Best Positions for Deaf or Hard of Hearing Job Seekers

Hearing or not hearing does not impair your ability to achieve what you want to achieve. While there may be careers for which you are less suited, the same would apply to anyone searching for a career path. Each person has skills, talents, and limitations. If you are deaf or hard-of-hearing, here are some of the best job positions you may want to consider.

Teacher showing pre-school girl sign language
Juan Silva / Getty Images

Sign Language Interpreter

Even if you already know American sign language (ASL), becoming a professional sign language interpreter requires extensive training to attain the linguistic proficiency to communicate complex, conceptual, and sometimes technical information to diverse audiences.

Inline citation did not support this. Wages can vary, but graduates with certification from the Registry of Interpreters for the Deaf (RID) can make around $27.60 an hour based on experience, industry, and location.

There is a strong need for qualified interpreters in all fields with the supply rarely keeping up with the demand.

Social Work

There is always a need for social workers who are culturally competent and able to communicate with deaf clients. To become a social worker, you would need to obtain a minimum of a bachelor's degree. If you decide to pursue your master's, you don't need a baccalaureate in social work to do so; a liberal arts degree would be just fine.

While many universities offer excellent master's programs in clinical social work, Gallaudet University in Washington, D.C. is the only tertiary institution the United States with as a specialist emphasis on deaf and hard-of-hearing populations.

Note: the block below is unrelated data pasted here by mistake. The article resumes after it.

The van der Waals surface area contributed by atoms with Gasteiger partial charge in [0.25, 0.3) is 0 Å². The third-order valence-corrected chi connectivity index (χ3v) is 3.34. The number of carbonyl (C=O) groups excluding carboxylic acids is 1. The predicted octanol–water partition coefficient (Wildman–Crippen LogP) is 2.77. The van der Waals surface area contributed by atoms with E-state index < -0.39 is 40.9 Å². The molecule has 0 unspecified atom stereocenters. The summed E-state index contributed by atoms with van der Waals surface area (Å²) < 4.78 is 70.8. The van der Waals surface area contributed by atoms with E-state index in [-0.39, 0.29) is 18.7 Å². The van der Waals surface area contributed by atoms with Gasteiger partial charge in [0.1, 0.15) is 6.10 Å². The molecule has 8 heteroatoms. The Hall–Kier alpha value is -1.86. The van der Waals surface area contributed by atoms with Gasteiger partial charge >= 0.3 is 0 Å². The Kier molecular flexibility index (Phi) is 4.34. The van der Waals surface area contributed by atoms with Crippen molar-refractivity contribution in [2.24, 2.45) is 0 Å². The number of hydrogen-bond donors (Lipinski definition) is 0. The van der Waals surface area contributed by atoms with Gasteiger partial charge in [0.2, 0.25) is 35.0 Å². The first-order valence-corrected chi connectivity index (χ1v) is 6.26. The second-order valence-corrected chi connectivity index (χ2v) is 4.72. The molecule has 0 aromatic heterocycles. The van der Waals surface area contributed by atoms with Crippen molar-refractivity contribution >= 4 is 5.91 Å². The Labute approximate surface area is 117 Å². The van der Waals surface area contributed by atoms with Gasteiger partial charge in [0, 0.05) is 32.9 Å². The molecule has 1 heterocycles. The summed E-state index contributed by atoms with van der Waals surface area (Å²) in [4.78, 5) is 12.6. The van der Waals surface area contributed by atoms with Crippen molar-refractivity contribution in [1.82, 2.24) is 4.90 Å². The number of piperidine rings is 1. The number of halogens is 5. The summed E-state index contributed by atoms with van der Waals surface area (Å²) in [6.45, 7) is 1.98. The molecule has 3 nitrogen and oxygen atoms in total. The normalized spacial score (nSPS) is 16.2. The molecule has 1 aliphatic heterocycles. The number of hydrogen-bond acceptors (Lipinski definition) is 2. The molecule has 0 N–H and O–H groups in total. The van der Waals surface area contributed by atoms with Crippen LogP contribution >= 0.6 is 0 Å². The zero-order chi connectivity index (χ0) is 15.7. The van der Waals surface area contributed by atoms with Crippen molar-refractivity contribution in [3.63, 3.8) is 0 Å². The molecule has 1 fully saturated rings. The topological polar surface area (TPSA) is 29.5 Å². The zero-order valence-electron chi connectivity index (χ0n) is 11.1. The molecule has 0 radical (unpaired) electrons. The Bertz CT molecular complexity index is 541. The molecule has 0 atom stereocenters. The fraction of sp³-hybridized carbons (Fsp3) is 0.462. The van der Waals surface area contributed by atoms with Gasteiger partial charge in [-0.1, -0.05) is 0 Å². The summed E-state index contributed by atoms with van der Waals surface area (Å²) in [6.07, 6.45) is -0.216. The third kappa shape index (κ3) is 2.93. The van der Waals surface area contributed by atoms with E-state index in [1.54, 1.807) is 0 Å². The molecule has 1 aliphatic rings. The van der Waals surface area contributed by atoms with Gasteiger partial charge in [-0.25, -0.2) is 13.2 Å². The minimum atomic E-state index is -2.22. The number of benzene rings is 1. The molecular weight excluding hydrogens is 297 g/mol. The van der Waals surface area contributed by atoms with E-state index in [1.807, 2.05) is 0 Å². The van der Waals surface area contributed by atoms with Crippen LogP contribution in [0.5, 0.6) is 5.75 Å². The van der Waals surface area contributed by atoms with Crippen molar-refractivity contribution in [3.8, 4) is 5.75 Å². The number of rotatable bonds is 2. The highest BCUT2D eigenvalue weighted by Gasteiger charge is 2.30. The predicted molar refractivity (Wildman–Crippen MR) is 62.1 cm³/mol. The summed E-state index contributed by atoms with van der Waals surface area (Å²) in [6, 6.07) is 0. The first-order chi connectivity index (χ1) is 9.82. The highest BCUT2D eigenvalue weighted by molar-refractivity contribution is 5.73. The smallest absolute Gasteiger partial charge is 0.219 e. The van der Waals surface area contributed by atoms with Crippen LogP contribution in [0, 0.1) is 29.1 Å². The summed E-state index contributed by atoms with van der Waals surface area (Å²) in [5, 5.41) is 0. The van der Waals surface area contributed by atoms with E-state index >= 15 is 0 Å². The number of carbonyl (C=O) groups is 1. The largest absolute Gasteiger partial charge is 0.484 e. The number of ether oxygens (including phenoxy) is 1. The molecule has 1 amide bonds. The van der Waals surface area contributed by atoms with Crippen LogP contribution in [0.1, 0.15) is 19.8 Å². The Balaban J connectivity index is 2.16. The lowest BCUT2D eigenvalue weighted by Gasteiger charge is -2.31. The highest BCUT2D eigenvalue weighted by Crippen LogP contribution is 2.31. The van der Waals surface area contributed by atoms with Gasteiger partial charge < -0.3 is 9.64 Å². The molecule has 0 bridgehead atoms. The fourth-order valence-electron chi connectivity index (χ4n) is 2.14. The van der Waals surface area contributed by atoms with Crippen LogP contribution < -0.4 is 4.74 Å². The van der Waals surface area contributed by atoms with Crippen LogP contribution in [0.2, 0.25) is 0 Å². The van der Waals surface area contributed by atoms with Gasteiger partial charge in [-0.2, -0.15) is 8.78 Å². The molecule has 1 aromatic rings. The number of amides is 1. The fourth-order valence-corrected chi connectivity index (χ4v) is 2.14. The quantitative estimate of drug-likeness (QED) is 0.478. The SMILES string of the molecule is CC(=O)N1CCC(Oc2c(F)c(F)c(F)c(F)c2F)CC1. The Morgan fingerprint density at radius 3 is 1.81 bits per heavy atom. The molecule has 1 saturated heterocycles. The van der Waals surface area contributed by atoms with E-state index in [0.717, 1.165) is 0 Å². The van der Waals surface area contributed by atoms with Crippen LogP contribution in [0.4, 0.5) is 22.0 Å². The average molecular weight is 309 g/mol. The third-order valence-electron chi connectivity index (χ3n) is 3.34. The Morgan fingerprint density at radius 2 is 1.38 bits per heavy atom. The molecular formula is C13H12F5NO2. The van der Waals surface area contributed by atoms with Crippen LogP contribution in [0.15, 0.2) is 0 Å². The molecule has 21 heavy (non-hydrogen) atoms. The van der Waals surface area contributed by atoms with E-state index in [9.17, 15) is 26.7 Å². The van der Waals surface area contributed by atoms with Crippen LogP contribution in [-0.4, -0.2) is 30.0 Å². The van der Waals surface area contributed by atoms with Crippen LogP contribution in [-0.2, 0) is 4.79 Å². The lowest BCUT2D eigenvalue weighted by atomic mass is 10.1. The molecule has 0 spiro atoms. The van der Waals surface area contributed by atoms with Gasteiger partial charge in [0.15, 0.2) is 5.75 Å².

The median wage for a licensed clinical social worker (LCSW) is approximately $50,470 per year, depending on location and industry sector.


There is a severe shortage of qualified teachers for the deaf, particularly those skilled in ASL as a native language. For this career path, you would need a minimum of a bachelor's degree with a specialty in ASL or deaf education.

While not required in most states, the American Sign Language Teacher's Association (ASLTA) strongly encourages teachers to pursue professional certification, as well.

The median salary for special education teachers in preschool, kindergarten, elementary, and high school are all at or above $60,000.

Speech/Language Pathologist

This is a field that will probably increase in demand now that more deaf children and adults are receiving cochlear implants. A master's degree program in speech/language pathology generally takes two years after completing your bachelor's. The program will be largely focused on phonetics, acoustics, anatomy, physiology, and developmental psychology.

To become a speech/language pathologist, some states will require you to attend a program accredited by the American Speech-Language-Hearing Association's Council on Academic Accreditation. Expect annual salaries in the $70,000 range and above.


This is a field that will never go out of demand and may increase now that newborn hearing screening laws are in place. Audiology is the branch of science that studies hearing, balance, and related disorders and whose practitioners treat or prevent hearing loss.

Audiologists must earn a postgraduate degree to begin practicing. The audiology degree (AuD) is a four-year program you can enter if you have a bachelor's degree in any field. The median salary is approximately $80,000 for those who work a 9-month academic year.

4 Sources
Verywell Health uses only high-quality sources, including peer-reviewed studies, to support the facts within our articles. Read our editorial process to learn more about how we fact-check and keep our content accurate, reliable, and trustworthy.
  1. What is the average salary of a sign language interpreter?.

  2. U.S. Bureau of Labor Statistics. Social Workers. Occupational Outlook Handbook.

  3. U.S. Bureau of Labor Statistics. Special Education Teachers. Occupational Outlook Handbook.

  4. American Speech-Language-Hearing Association. Salary and wage data.

Additional Reading

By Jamie Berke
 Jamie Berke is a deafness and hard of hearing expert.